County Court Judge Walter Hafner Jr. blocked Fitzpatrick's subpoena for emails, notes, drafts and other communications produced by Syracuse city lawyers, saying the DA made "no showing'' that the documents were part of any crime or fraud.

Hafner's decision was contained in a sealed order issued Tuesday, a copy of which was reviewed by

Fitzpatrick said he will submit a motion asking the judge to reconsider, and will appeal the decision if Hafner continues to block the subpoena.

The district attorney, who criticized Syracuse Mayor Stephanie Miner for bringing a lawsuit against COR Development Co., the Inner Harbor developer, has launched an investigation into Miner and some of her political allies.

Among other things, Fitzpatrick is looking for evidence of alleged wrongdoing connected with what he called "phony affidavits'' filed in the lawsuit by two city councilors who are friendly with Miner.
But in his ruling to decide what documents city hall must turn over, Hafner said Fitzpatrick has not produced evidence of wrongdoing to justify his demand to see communications between city lawyers and other city officials. Most of those records are protected from disclosure by attorney-client privilege, the judge wrote.

In response to the district attorney's request that Hafner review all the city hall materials privately to determine whether any should be forwarded to the grand jury, Hafner called that proposal "patently absurd.''

"It is not . . . the function of this court to assist the district attorney in a fishing expedition,'' Hafner wrote."

Fitzpatrick is an old Cuomo crony, having worked as an apologist for the governor on the Moreland Commission. State of Politics has a little more on the Cuomo-Fitzpatrick connection here. 

Miner, on the other hand, used to be friendly with Cuomo, having worked as the co-chair of the state Democratic Party, but has been on the outs with Cuomo since she publicly criticized him over policy.

So it certainly is interesting to see a Cuomo crony and apologist like Fitzpatrick go on what a judge just described as a "fishing expedition" to see what he can unearth around a real estate development gone bad to use against a Cuomo enemy, Stephanie Miner.

Does this constitute a pattern of Cuomo's using the criminal justice system to punish enemies?

Perhaps not a pattern, but certainly it gives an observer reason for pause.

Or, as Arsenio Hall used to say, "Things that make you go 'Hmmmm...'"

The other instance I can think of where a Cuomo enemy may have been punished via criminal investigation came as the former head of PEF, Susan Kent, publicly called for a primary candidate to challenge Andrew Cuomo, then supported Zephyr Teachout when the Fordham law professor announced a run.

U.S. Attorney Preet Bharara of Manhattan is investigating a former Public Employees Federation council leader who was accused of using a union debit card to run up thousands of dollars in questionable purchases at stores and restaurants.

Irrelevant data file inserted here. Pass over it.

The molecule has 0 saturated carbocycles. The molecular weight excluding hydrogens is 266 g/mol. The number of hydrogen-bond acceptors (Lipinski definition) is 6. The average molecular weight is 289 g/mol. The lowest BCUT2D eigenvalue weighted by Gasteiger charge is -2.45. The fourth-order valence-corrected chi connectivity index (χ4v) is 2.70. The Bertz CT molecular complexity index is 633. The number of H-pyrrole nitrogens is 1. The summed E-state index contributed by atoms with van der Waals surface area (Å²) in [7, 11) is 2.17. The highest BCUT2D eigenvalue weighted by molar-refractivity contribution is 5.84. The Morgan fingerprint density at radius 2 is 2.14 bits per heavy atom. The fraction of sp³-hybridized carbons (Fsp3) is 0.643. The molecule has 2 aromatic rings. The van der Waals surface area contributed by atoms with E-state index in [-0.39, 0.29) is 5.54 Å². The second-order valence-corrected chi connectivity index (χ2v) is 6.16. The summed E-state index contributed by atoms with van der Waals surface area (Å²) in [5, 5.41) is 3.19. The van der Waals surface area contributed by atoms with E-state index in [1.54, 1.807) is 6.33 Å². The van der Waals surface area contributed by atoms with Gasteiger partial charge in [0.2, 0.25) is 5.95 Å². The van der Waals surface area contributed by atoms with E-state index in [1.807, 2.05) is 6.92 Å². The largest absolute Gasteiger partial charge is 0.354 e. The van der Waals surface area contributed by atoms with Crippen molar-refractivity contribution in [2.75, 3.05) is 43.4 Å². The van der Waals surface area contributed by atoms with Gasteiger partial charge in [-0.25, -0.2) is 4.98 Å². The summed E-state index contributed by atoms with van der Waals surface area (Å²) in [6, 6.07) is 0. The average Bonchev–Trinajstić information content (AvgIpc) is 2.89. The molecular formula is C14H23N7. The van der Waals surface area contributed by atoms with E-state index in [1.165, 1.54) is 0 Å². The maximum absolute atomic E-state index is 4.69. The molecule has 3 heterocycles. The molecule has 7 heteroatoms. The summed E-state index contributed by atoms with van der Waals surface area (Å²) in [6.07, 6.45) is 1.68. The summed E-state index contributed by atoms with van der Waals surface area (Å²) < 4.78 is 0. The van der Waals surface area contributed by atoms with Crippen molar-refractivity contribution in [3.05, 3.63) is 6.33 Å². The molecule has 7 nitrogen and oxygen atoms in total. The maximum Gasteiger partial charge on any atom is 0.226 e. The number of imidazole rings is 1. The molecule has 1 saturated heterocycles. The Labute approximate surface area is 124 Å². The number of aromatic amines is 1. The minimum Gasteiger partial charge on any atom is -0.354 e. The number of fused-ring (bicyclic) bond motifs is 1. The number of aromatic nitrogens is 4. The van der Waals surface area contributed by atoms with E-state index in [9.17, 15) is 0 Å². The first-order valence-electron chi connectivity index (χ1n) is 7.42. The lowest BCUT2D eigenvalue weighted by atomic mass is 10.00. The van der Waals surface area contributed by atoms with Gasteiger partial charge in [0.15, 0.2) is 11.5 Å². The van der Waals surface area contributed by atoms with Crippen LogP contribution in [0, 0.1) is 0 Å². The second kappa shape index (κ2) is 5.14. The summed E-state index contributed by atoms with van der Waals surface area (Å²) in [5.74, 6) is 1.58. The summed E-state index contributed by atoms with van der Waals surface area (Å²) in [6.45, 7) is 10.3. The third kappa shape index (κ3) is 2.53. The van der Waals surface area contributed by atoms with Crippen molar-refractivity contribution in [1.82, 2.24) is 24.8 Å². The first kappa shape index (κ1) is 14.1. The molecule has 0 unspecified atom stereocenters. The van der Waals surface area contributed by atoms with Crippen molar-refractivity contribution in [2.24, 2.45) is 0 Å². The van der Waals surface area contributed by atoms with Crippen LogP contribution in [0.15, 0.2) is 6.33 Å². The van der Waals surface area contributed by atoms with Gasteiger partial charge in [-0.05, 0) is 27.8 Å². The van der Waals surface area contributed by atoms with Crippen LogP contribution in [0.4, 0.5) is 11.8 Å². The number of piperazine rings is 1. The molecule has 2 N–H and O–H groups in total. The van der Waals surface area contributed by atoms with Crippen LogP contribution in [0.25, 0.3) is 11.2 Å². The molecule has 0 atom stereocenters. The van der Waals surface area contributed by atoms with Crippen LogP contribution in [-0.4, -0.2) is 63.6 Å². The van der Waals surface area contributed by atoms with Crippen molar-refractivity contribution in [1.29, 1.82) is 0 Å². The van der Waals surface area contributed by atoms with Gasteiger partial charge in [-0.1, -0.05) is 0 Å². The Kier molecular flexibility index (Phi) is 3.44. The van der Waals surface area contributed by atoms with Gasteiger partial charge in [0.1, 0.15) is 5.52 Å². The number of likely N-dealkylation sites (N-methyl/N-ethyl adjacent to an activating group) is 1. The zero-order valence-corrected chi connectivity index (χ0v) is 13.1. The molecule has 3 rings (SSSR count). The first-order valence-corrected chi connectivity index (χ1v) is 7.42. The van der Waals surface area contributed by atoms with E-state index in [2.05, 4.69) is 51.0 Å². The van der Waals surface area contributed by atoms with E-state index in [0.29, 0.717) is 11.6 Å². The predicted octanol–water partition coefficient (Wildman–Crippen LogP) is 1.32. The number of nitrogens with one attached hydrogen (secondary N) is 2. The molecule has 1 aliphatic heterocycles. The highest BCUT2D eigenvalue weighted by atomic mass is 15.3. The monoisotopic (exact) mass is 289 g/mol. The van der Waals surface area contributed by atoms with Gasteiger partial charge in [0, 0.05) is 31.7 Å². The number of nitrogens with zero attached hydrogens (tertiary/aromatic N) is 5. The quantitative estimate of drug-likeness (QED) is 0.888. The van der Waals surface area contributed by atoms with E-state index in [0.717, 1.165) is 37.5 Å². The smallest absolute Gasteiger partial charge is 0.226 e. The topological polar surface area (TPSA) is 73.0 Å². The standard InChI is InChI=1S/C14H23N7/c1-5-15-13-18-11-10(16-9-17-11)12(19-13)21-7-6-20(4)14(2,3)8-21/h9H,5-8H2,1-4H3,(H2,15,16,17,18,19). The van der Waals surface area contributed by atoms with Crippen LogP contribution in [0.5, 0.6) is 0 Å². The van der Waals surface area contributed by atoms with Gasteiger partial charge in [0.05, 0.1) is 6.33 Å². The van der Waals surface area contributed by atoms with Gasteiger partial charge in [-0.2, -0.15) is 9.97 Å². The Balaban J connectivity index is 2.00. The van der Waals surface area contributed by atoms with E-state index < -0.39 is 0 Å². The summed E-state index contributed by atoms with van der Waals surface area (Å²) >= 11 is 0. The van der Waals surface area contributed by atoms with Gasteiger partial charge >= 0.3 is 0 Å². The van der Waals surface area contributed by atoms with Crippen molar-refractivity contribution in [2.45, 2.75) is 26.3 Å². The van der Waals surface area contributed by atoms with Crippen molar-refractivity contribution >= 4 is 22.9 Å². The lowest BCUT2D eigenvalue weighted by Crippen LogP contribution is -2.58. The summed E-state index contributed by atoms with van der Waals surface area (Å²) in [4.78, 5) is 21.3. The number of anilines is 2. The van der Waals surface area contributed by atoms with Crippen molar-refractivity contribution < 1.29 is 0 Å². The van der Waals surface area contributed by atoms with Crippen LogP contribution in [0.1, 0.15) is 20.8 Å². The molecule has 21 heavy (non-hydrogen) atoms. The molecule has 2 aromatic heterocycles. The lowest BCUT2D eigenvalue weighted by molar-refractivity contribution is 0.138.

The investigation, which is being led by the U.S. Department of Labor, was revealed last month when a federal grand jury subpoena was sent to the Rockland County PEF union formerly headed by Deborah J. Lee, whose purchases first drew scrutiny within her union's ranks two years ago.

The probe by Bharara's office comes as first-term PEF President Susan Kent, who faced criticism for her handling of Lee's case, is running for re-election to the top post in the state's second-largest public labor union.

Lee, 65, was cleared of wrongdoing last year by a union ethics panel appointed by Kent. The internal review rankled many PEF executive board members who accused Kent of appointing political allies to the ethics panel. The decision was later overturned by PEF's executive board, which voted to remove Lee from their union for at least three years.

Susan Kent lost a re-election bid and no longer runs PEF.

The man who beat her, Wayne Spence, has adopted a more conciliatory tone toward Cuomo.

Now I'm not an expert on PEF internal politics and I'm certainly not out to defend Deborah Lee for improper purchases on her expense account.

Nor am I saying Cuomo was definitely behind the Lee matter and the internecine battles that caused within PEF.

I just think it's interesting that Kent, after a publicly hostile contract battle with Cuomo and subsequent support of a primary challenger against him, got mired in this ethics investigation that helped to bring her down and bring into power a union head more friendly to the governor.

It surely is interesting how some of Cuomo enemies either face criminal investigations themselves or have criminal investigations of people around them that undercut their power.

De Blasio for sure, Miner almost for sure, Kent perhaps...

And of course the whole idea behind empaneling the Moreland Commission was to dig up dirt on his fellow Albany pols, then use it against them to get what he wanted out of them.

No wonder Michael Mulgrew and the UFT bend over backwards to remain on good terms with Cuomo (and yet nonetheless check the office for bugs just in case.)

You don't want to end up on Cuomo's shit list because the next thing you know, the people around you are getting subpoenas and somebody's leaking damaging information about you to the press.


  1. Read the press release just issued by Governor Cuomo's office. Sure looks like they are closing in over the Buffalo Billion.

    1. That's because Lovett had this story:

      That would be the same Lovett who got the BdB BOE report leak last week.